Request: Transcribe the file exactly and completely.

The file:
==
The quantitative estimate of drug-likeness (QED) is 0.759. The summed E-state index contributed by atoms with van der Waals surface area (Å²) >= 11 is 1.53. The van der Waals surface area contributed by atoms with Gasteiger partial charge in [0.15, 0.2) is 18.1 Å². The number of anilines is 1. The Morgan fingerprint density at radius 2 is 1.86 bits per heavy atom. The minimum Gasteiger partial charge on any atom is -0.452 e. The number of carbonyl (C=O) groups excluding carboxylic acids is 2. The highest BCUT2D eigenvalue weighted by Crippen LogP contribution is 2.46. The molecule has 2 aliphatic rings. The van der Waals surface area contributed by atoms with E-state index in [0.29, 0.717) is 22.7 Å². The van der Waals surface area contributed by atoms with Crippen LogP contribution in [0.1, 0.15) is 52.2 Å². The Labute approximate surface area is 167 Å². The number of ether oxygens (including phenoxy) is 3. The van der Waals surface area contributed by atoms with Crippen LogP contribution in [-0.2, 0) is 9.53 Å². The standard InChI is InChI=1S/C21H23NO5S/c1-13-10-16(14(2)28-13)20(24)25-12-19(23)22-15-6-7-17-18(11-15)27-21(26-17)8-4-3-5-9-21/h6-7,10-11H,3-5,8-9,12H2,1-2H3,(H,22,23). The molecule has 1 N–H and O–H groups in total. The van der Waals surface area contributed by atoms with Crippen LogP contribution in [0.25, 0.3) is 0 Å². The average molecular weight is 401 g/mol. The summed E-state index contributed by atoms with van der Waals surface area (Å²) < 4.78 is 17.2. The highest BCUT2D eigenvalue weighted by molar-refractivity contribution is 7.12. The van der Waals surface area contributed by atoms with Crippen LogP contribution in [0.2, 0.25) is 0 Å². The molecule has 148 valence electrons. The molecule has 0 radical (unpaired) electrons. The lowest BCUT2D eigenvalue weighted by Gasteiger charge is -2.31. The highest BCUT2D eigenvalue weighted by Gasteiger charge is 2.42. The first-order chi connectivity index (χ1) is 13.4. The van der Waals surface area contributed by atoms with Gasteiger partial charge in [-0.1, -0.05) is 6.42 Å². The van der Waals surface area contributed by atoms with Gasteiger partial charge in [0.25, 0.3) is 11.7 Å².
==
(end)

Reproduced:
The quantitative estimate of drug-likeness (QED) is 0.759. The summed E-state index contributed by atoms with van der Waals surface area (Å²) >= 11 is 1.53. The van der Waals surface area contributed by atoms with Gasteiger partial charge in [0.15, 0.2) is 18.1 Å². The number of anilines is 1. The Morgan fingerprint density at radius 2 is 1.86 bits per heavy atom. The minimum Gasteiger partial charge on any atom is -0.452 e. The number of carbonyl (C=O) groups excluding carboxylic acids is 2. The highest BCUT2D eigenvalue weighted by Crippen LogP contribution is 2.46. The molecule has 2 aliphatic rings. The van der Waals surface area contributed by atoms with E-state index in [0.29, 0.717) is 22.7 Å². The van der Waals surface area contributed by atoms with Crippen LogP contribution in [0.1, 0.15) is 52.2 Å². The Labute approximate surface area is 167 Å². The number of ether oxygens (including phenoxy) is 3. The van der Waals surface area contributed by atoms with Crippen LogP contribution in [-0.2, 0) is 9.53 Å². The standard InChI is InChI=1S/C21H23NO5S/c1-13-10-16(14(2)28-13)20(24)25-12-19(23)22-15-6-7-17-18(11-15)27-21(26-17)8-4-3-5-9-21/h6-7,10-11H,3-5,8-9,12H2,1-2H3,(H,22,23). The molecule has 1 N–H and O–H groups in total. The van der Waals surface area contributed by atoms with Crippen LogP contribution in [0.25, 0.3) is 0 Å². The average molecular weight is 401 g/mol. The summed E-state index contributed by atoms with van der Waals surface area (Å²) < 4.78 is 17.2. The highest BCUT2D eigenvalue weighted by molar-refractivity contribution is 7.12. The van der Waals surface area contributed by atoms with Crippen LogP contribution in [0.2, 0.25) is 0 Å². The molecule has 148 valence electrons. The molecule has 0 radical (unpaired) electrons. The lowest BCUT2D eigenvalue weighted by Gasteiger charge is -2.31. The highest BCUT2D eigenvalue weighted by Gasteiger charge is 2.42. The first-order chi connectivity index (χ1) is 13.4. The van der Waals surface area contributed by atoms with Gasteiger partial charge in [-0.1, -0.05) is 6.42 Å². The van der Waals surface area contributed by atoms with Gasteiger partial charge in [0.25, 0.3) is 11.7 Å².